In the summer of 2014 I visited Berlin for the Qt Contributors Summit. Qt is an open source cross-platform application development framework for desktop, mobile and embedded software. It is written in C++ and this is the main development programming language as well as the declarative scripting language QML. The first version of Qt was released almost 20 years ago and it was intially developed by Trolltech. In 2008 the framework was acquired by Nokia. In 2012, after the notorious deal between Microsoft and Nokia, Qt was transferred to Digia and this year a subsidiary of Digia called Qt Company was established.
There are two big annual events related to Qt. Qt Developer Days is an annual conference about application development with Qt and its has a paid entrance. Unlike it Qt Contributors Summit is an annual invite-only event about the development of Qt itself.
Qt Contributors Summit 2014 took place at Estel convention center Berlin, Germany on 10-11 June. Approximately 70 developers gathered to discuss the future of the platform. I had the honor and the rare chance to be invited because of my contributions to the qt-project community and my participation in Qt for Tizen. In June I shared news from Qt Contributors Summit on TizenExperts.com so I don't want to repeat them but just the highlight the most important topics for the Qt community.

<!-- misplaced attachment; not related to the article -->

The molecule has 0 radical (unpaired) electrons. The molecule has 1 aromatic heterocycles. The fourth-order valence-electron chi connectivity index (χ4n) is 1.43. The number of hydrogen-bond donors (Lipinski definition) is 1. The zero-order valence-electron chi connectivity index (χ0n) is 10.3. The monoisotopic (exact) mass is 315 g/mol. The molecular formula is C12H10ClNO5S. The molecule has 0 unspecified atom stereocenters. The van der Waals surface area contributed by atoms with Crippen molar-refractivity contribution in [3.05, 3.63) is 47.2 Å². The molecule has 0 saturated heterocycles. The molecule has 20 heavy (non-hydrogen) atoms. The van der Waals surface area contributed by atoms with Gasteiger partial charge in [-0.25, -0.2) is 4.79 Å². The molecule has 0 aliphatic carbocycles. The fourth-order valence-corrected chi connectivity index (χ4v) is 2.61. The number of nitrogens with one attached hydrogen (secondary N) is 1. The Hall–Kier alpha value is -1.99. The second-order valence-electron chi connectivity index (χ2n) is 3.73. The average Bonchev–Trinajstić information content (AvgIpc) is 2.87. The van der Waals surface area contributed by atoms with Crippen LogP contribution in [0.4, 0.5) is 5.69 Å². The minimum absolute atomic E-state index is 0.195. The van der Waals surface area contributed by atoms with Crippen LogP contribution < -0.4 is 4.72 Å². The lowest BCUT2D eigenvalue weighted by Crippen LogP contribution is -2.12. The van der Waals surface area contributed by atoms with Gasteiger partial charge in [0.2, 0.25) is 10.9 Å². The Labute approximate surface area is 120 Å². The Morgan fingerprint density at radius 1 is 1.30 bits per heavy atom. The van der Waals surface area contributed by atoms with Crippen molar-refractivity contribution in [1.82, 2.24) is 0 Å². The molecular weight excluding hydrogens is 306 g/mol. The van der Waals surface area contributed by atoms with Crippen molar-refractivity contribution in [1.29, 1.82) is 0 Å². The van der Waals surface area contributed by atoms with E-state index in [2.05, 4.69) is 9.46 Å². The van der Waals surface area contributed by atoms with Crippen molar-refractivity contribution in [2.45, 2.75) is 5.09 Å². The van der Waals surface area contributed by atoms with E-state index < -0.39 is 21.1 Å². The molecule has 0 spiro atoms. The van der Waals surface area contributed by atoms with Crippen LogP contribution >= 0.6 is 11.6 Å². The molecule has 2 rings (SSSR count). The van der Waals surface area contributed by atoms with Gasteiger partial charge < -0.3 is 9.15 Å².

Unifying Qt and Open Source
During the key note notes Lars Knoll revealed plans for unifying Qt Commercial offerings with Qt Open Source. Statistics about the downloads and the usage of Qt under open source licenses were also discussed. We may say that Qt Open Source is doing well and it is in very good shape.
Important topics for the Qt community were discussed during QtCS. Tero Kojo announced a reboot of the Qt Ambassador program which shortly after the event became known under a new name Qt Champions.
I was elected for a Qt Ambassador in 2011when Nokia was ruling the Qt world and I was really happy to see that this important community program is alive again. This time the idea is to emphasise the community and the contributions to the framework. You can become a Qt Champion in one of the following areas: Community Builder, Content Creator, Quality Assurer, Developer and Ambassador.
The first Qt Champion is Samuel Gaist – a really nice and friendly developer and the absolute community leader in the couple of years at qt-project.org. The second developer which was selected for Qt Champion is Tasuku Suzuki who has devoted a lot of his time to the Qt community in Japan.
Qt Contributors Summit 2014
[Video] Qt Contributors Summit 2014
Recap of the Qt Contributors Summit